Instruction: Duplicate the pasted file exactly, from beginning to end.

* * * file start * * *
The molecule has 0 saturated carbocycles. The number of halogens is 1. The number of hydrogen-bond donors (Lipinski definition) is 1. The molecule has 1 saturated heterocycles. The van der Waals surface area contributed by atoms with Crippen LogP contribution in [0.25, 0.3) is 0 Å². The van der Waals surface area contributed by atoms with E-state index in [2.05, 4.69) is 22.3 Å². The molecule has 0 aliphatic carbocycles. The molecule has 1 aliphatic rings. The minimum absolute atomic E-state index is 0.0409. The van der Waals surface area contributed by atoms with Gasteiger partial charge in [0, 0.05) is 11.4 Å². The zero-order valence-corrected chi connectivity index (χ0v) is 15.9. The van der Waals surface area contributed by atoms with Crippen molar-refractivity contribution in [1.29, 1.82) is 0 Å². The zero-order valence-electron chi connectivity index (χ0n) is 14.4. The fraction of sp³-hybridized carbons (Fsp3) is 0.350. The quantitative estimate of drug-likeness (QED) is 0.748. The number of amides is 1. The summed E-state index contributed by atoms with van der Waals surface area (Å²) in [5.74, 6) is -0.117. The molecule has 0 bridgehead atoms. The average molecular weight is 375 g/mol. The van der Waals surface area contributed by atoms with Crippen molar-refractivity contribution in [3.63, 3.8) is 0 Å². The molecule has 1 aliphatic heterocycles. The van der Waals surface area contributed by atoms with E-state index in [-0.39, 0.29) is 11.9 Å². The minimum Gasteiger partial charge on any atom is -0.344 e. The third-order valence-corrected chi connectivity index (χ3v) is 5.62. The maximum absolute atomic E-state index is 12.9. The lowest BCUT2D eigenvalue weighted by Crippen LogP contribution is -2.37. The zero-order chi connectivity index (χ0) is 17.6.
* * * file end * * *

The molecule has 0 saturated carbocycles. The number of halogens is 1. The number of hydrogen-bond donors (Lipinski definition) is 1. The molecule has 1 saturated heterocycles. The van der Waals surface area contributed by atoms with Crippen LogP contribution in [0.25, 0.3) is 0 Å². The van der Waals surface area contributed by atoms with E-state index in [2.05, 4.69) is 22.3 Å². The molecule has 0 aliphatic carbocycles. The molecule has 1 aliphatic rings. The minimum absolute atomic E-state index is 0.0409. The van der Waals surface area contributed by atoms with Gasteiger partial charge in [0, 0.05) is 11.4 Å². The zero-order valence-corrected chi connectivity index (χ0v) is 15.9. The van der Waals surface area contributed by atoms with Crippen molar-refractivity contribution in [1.29, 1.82) is 0 Å². The zero-order valence-electron chi connectivity index (χ0n) is 14.4. The fraction of sp³-hybridized carbons (Fsp3) is 0.350. The quantitative estimate of drug-likeness (QED) is 0.748. The number of amides is 1. The summed E-state index contributed by atoms with van der Waals surface area (Å²) in [5.74, 6) is -0.117. The molecule has 0 bridgehead atoms. The average molecular weight is 375 g/mol. The van der Waals surface area contributed by atoms with Crippen molar-refractivity contribution in [3.63, 3.8) is 0 Å². The molecule has 1 aliphatic heterocycles. The van der Waals surface area contributed by atoms with E-state index in [-0.39, 0.29) is 11.9 Å². The minimum Gasteiger partial charge on any atom is -0.344 e. The third-order valence-corrected chi connectivity index (χ3v) is 5.62. The maximum absolute atomic E-state index is 12.9. The lowest BCUT2D eigenvalue weighted by Crippen LogP contribution is -2.37. The zero-order chi connectivity index (χ0) is 17.6.